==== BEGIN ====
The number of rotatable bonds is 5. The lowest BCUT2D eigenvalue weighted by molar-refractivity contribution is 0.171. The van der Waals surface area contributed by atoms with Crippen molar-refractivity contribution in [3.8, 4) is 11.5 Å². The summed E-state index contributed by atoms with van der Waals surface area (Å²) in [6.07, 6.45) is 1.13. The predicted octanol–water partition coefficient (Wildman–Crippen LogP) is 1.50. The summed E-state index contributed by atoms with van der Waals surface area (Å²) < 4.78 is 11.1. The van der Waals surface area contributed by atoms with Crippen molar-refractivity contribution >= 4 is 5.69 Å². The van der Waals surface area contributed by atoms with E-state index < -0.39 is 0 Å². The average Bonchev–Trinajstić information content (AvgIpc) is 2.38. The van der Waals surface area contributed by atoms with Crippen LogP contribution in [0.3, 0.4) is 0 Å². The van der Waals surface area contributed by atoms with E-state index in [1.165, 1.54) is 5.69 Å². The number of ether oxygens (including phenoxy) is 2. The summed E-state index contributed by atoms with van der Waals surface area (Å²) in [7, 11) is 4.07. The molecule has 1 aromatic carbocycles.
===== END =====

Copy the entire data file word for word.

The number of rotatable bonds is 5. The lowest BCUT2D eigenvalue weighted by molar-refractivity contribution is 0.171. The van der Waals surface area contributed by atoms with Crippen molar-refractivity contribution in [3.8, 4) is 11.5 Å². The summed E-state index contributed by atoms with van der Waals surface area (Å²) in [6.07, 6.45) is 1.13. The predicted octanol–water partition coefficient (Wildman–Crippen LogP) is 1.50. The summed E-state index contributed by atoms with van der Waals surface area (Å²) < 4.78 is 11.1. The van der Waals surface area contributed by atoms with Crippen molar-refractivity contribution >= 4 is 5.69 Å². The van der Waals surface area contributed by atoms with E-state index < -0.39 is 0 Å². The average Bonchev–Trinajstić information content (AvgIpc) is 2.38. The van der Waals surface area contributed by atoms with Crippen LogP contribution in [0.3, 0.4) is 0 Å². The van der Waals surface area contributed by atoms with E-state index in [1.165, 1.54) is 5.69 Å². The number of ether oxygens (including phenoxy) is 2. The summed E-state index contributed by atoms with van der Waals surface area (Å²) in [7, 11) is 4.07. The molecule has 1 aromatic carbocycles.